---+++ Team Members
---+++ Summary of Key Findings
There is a network of Facebook pages that competes in using vintage photographs of egypt to ignite a practice or remembering the past. The images posted in the facebook page “1900 Alexandria” show that most common objects of remembrance are related to a specific socio-cultural imaginary of modernity:19th and 20th century colonial architecture, vintage memorabilia related to the cosmopolitan community, personal photographs, and dominantly sea views.The user reaction analysis elicited questions of how far do the followers abide to the curatorial narrative of the page admin. The language analysis of the comments showed the pervasiveness of the past tense in the text.
What does ‘remembering together’ mean in the age of social media? This study investigates how the city of Alexandria, Egypt is remembered within Facebook communities that depend heavily on vintage photographs and memorabilia as an evidence of a once had modernity. It focuses on Arab middle-class imaginaries of modernity from the early 1900s until 1967 that represent a secular, cosmopolitan, industrial community that represents itself as the threshold between the East and the West, the cultural and economical southern port city of the Mediterranean. It explores how does memory work through the circulation of these photographs and the relation they have with multiple modalities of text (posts, comments) and reactions (like, love, share, etc.)
---+++ 2. Initial Data Set
Google Query of Alexandria in the good old days, ايام زمان اسكندرية
The images, comments, and reaction of the Facebook Page ‘1900 Alexandria’ from January 1st 2018 till, 12 July 2018.
---+++ 3. Research Questions
What constitutes memoryscapes in Facebook communities? What is the narrative of remembrance taking place? What is the relationship between the image and the text in these Facebook memoryscapes of Alexandria?
---+++ 4. Methodology
We started by defining the network of Facebook pages dedicated to the practice of remembering Alexandria through querying the words أيام زمان اسكندرية in Google (translates to Alexandria in the old days), which indicated the top three pages. We then conducted a page like analysis (depth 2) between the three pages to find the patterns of liking among them. Since Alexandria 1900 had the biggest number of followers we decided to focus on it as an exemplary memoryscape. We scrapped the full data of the page, and downloaded the full images via netvizz. We ran the images through Imagga to find out how the machine reads them. Accordingly we were able to visualize the objects in the vintage photographs. Meanwhile we started to trace back the source of images most commented upon and with the highest interactions via Google Image search and Tineye. We also produced visualizations of the reactions to these images, to find out the most liked, loved, sad,etc. In an attempt to understand the language related to the text, we have extracted the most commented upon posts in the page data module and run the comments of the most commented photo posts through ALP (an online Arabic Linguistic analysis tool).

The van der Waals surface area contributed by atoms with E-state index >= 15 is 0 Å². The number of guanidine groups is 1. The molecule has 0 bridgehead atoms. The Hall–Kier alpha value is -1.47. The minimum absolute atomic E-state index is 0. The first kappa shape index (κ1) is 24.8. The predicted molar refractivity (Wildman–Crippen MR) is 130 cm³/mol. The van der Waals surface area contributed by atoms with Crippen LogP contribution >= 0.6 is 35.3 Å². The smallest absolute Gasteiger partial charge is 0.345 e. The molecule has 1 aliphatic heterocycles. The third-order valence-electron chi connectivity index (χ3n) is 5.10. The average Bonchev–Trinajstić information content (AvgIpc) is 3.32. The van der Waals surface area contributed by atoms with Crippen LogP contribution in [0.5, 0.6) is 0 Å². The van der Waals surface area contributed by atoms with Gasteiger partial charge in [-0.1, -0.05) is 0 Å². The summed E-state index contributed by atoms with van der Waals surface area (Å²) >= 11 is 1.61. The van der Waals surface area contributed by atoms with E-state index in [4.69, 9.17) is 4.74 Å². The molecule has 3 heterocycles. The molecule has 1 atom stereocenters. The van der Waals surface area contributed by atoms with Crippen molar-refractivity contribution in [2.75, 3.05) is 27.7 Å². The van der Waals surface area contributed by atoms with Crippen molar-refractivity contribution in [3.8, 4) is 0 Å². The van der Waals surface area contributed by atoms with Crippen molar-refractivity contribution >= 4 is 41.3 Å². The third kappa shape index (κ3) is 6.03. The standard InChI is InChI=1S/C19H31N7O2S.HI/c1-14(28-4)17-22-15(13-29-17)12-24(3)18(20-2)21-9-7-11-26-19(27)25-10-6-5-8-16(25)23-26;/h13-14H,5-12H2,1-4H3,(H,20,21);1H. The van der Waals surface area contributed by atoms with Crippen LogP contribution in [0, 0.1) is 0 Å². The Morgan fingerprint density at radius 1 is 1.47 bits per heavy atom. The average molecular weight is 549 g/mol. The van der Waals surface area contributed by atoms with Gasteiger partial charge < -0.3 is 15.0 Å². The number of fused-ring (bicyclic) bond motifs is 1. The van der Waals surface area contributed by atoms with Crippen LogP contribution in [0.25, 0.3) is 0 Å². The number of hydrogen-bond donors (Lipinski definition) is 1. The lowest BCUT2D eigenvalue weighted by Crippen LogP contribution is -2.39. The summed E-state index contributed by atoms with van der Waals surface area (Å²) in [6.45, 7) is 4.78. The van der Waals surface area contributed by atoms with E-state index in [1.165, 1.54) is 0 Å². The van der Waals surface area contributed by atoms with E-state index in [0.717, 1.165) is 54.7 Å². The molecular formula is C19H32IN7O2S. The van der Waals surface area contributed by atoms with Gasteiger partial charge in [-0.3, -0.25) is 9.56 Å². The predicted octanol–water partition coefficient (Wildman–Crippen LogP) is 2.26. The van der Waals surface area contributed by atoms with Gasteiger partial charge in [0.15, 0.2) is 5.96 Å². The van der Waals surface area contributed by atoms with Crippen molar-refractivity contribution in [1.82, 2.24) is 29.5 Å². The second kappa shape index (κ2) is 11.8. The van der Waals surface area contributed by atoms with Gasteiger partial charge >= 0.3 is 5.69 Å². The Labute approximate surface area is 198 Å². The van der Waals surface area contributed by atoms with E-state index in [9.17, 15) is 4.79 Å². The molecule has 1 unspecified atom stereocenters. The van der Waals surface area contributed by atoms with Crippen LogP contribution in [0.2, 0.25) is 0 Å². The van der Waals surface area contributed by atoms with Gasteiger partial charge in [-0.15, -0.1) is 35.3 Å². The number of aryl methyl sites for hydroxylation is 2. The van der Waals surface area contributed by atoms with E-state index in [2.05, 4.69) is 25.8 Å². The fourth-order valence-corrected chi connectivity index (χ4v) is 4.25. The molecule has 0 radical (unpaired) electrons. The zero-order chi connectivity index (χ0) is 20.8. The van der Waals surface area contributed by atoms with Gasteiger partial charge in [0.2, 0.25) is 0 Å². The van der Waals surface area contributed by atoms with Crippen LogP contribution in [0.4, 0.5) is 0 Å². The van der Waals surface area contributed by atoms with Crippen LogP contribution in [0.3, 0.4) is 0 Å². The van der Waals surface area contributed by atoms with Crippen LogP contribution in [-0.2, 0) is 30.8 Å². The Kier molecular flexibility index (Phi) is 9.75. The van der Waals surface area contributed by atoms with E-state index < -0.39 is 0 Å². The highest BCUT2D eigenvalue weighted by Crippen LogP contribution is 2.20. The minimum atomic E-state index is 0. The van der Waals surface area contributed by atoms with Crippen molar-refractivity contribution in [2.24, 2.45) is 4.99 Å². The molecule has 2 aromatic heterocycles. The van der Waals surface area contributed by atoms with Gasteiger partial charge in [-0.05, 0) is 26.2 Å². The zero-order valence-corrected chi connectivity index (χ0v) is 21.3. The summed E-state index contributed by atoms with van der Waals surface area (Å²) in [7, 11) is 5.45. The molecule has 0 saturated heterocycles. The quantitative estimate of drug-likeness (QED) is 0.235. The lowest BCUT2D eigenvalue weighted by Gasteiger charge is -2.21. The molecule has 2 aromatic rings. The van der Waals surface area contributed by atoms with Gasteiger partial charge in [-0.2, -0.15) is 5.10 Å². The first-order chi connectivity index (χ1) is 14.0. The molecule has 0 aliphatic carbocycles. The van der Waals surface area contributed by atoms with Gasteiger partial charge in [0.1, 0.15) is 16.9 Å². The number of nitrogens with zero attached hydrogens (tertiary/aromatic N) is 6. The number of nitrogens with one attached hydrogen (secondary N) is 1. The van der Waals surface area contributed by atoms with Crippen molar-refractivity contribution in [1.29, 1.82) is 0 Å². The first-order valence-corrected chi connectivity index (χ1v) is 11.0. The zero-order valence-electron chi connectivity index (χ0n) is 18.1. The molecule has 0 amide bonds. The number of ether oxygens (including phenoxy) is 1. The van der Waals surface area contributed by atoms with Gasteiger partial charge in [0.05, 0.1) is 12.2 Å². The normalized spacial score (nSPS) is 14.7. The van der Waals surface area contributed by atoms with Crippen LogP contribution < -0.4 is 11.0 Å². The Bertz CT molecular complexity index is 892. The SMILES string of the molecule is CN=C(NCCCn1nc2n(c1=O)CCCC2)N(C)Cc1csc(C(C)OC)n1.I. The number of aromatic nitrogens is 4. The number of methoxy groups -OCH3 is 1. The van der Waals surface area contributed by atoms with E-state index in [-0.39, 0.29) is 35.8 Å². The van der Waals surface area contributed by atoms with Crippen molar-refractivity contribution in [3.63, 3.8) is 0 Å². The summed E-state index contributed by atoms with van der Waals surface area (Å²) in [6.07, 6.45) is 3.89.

---+++ 5. Findings
The page like analysis between the top three pages queried from google indicated the presence of a network of pages that use vintage photographs from Egypt to ignite a narrative of remembrance. These pages have a varying population of followers and share several common interests. Since the Facebook page “1900 Alexandria” appeared to have the biggest population of followers and the largest collection of vintage photographs, we decided to conduct further analysis on it as an exemplary memoryscape. By downloading all the image posts from the page and running them through Immagga to find out the objects represented in these images, to understand what is really remembered in this group. The machine reading of the images showed tags like: paper, antique, ancient, old, historic, architecture, urban cityscape, transportation people. Although such tags were useful in organizing a big set of more than 2500 images, they were still culturally blind to the particularities of our case. The machine read ‘architecture’ but off course it could not define what type of architecture, and what does it represent. Thus, we realized that we needed to re-read the images after the first labeling of the machine. Then we started to realize that what the machine labeled as ‘architecture’ were all images for the European quarter of Alexandria that was built from the 1890s by French and Italian architects, thus it was a very specific type of architecture related to a specific historic moment.
The tracing of the image sources via Google search and Tineye showed that most of these images were gathered from personal blogs and websites, then from other Facebook pages (which indicates the circulation of images from one memoryscape/ Fan page to the other), Flickr, and other online archives like that of the Library of congress, etc.
The analysis of the reactions to the photo posts in the facebook page “1900 Alexandria” led to an unexpected finding. By looking at the corpus and noticing the dominance of the vintage photographs, usually torn out black and white images that are scanned, and the narrative adopted by the page admin and his curatorial choices, we expected that the image with the most interactions should probably be an old torn out image. However, the statistical analysis proved us wrong, the most interacted image was a coloured recent photograph of an 1908 coffee house in Alexandria. Apparently, the followers of the page were more able to react to a place that they themselves have experienced and that is still present in the everyday life of the city.